These taxpayers, therefore, are among the most respectable and necessary citizens of the nation. Luxury is beyond them. They have to maintain very modest standards, and their little investments are on so small a scale that consideration should be given to their circumstances. The £3 a week man or, to put it more correctly, the £2 17s. 6d. a week man is a good, steady citizen who works for his living and generally has all he can do to pay his way. His spendings are confined to the staple necessaries of life, thereby promoting the industries which are necessary for national wealth and prosperity. At all times this man is perilously near to the danger line of poverty. His rent and his rates are always a trouble to him. He has to meet his weekly obligations in the matter of unemployment and national health insurance, superannuation charges and so forth. The slightest mishap, either of accident, or unemployment or sickness, completely floors him. He has also, generally speaking, no stake in the country. He owns no land, no houses, no property, no shares, except a small section which comes on the unearned income basis. Some two-thirds of the taxation that he has to pay goes to prepare for war, to pay for past wars, or to protect something which he, at all events, does not possess. His living standards are already low enough, and I want this Clause to protect them against further incursions by the Chancellor of the Exchequer. We dealt a few minutes ago with a matter that affects the opulent taxpayer, and that was turned down. I hope, having put in this plea for the modest and certainly not opulent citizen, the Chancellor of the Exchequer will see his way to accept it.

5.0 p.m.


I beg to second the Motion.

I wish to advance a few reasons in support of the Clause. I do not propose to follow the example of the hon. Member for South Kensington (Sir W. Davison), and will refrain from trying to persuade the Chancellor of the Exchequer that he will effect a saving by the adoption of the Clause. The Clause is simple and calls for no explanation, and, in my judgment, requires very little justification. Sub-section (1) simply means that the class of persons liable now to pay Income Tax shall be excluded if their incomes do not reach more than £150. The Chancellor of the Exchequer in his Budget speech gave expression to the idea that the Budget had been deliberately framed with a view to imposing extra taxation upon every section of society, including those whose means were of the very smallest. He tried to justify the extra taxation on the ground that, since all were interested in the purposes for which the taxation was to be raised, they should make their contribution. Even if we admit an argument of that kind, I do not think that the Chancellor of the Exchequer would venture to dispute the suggestion that taxation should, as far as possible, be pro- portioned to the capacity to pay. The capacity of the individual in receipt of an income of under £150 per annum to pay such extra taxation would be strained to an extent that would necessarily result in the deterioration of his own life if he happened to be, as in most cases would be the case, the head of a family.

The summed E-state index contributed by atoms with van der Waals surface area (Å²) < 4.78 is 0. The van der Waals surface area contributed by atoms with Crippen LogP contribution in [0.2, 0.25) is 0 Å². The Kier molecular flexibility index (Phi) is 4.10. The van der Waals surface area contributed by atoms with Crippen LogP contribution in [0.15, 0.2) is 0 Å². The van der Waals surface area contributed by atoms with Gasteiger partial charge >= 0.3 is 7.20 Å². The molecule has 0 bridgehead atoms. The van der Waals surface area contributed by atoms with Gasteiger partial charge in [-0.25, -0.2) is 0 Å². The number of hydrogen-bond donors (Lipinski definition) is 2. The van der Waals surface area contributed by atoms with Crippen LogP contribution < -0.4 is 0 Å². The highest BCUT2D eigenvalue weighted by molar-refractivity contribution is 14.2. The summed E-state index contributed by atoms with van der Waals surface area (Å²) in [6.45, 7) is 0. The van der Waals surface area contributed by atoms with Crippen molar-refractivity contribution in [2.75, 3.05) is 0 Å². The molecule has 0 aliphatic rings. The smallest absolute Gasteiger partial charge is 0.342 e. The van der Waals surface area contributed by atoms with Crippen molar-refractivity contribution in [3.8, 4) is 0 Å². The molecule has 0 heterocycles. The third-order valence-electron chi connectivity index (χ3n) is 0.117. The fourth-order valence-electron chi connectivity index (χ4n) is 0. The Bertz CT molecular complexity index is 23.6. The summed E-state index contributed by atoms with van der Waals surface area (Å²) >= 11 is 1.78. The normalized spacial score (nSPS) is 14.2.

What is £150 per annum measured in terms of life to-day? Hon. Gentlemen opposite are better able perhaps to appreciate the proper answer to that question than many hon. Members on this side of the House, many of whom have known the experience of having to subsist with their wives and families on a very much less sum than that. That has not rendered any the less keen the appreciation of the fact that we have surrendered far more in life than we have been able to take advantage of. Speaking for myself, and with a fair knowledge of the class to which I belong, we should not unduly grumble at the sacrifices we were thus called upon to make, if we could be convinced that the sacrifices were just or necessary. I am not convinced that the resources of this country at the present time are so mean as to require that any family should have to subsist upon an income of less than £150 per annum. Even in these depressed times and industrial inactivity we are in a position to boast of a total national income which, if it were equally divided among the households of the land—and I am not for a moment suggesting that it should be thus equally divided—would provide every household with an annual income of £500. I should be interested to hear the Chancellor of the Exchequer or the Financial Secretary to the Treasury, whoever is to reply, dispute those figures. I suggest that they will not do so.